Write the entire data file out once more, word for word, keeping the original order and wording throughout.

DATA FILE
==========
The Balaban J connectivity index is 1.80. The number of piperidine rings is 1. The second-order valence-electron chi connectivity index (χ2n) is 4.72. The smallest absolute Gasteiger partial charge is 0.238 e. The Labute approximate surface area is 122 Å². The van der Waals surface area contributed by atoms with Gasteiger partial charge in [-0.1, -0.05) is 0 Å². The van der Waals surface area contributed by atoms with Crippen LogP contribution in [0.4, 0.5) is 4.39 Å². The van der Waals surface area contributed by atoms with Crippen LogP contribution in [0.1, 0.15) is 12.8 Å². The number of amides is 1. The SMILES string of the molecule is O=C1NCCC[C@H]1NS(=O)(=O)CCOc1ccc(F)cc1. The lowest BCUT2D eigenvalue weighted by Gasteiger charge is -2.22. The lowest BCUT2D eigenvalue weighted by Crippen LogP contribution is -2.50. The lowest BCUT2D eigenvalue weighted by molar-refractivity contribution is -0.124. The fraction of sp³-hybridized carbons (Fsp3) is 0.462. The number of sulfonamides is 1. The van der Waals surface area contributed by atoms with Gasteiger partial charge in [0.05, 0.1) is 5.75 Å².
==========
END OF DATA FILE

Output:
The Balaban J connectivity index is 1.80. The number of piperidine rings is 1. The second-order valence-electron chi connectivity index (χ2n) is 4.72. The smallest absolute Gasteiger partial charge is 0.238 e. The Labute approximate surface area is 122 Å². The van der Waals surface area contributed by atoms with Gasteiger partial charge in [-0.1, -0.05) is 0 Å². The van der Waals surface area contributed by atoms with Crippen LogP contribution in [0.4, 0.5) is 4.39 Å². The van der Waals surface area contributed by atoms with Crippen LogP contribution in [0.1, 0.15) is 12.8 Å². The number of amides is 1. The SMILES string of the molecule is O=C1NCCC[C@H]1NS(=O)(=O)CCOc1ccc(F)cc1. The lowest BCUT2D eigenvalue weighted by Gasteiger charge is -2.22. The lowest BCUT2D eigenvalue weighted by Crippen LogP contribution is -2.50. The lowest BCUT2D eigenvalue weighted by molar-refractivity contribution is -0.124. The fraction of sp³-hybridized carbons (Fsp3) is 0.462. The number of sulfonamides is 1. The van der Waals surface area contributed by atoms with Gasteiger partial charge in [0.05, 0.1) is 5.75 Å².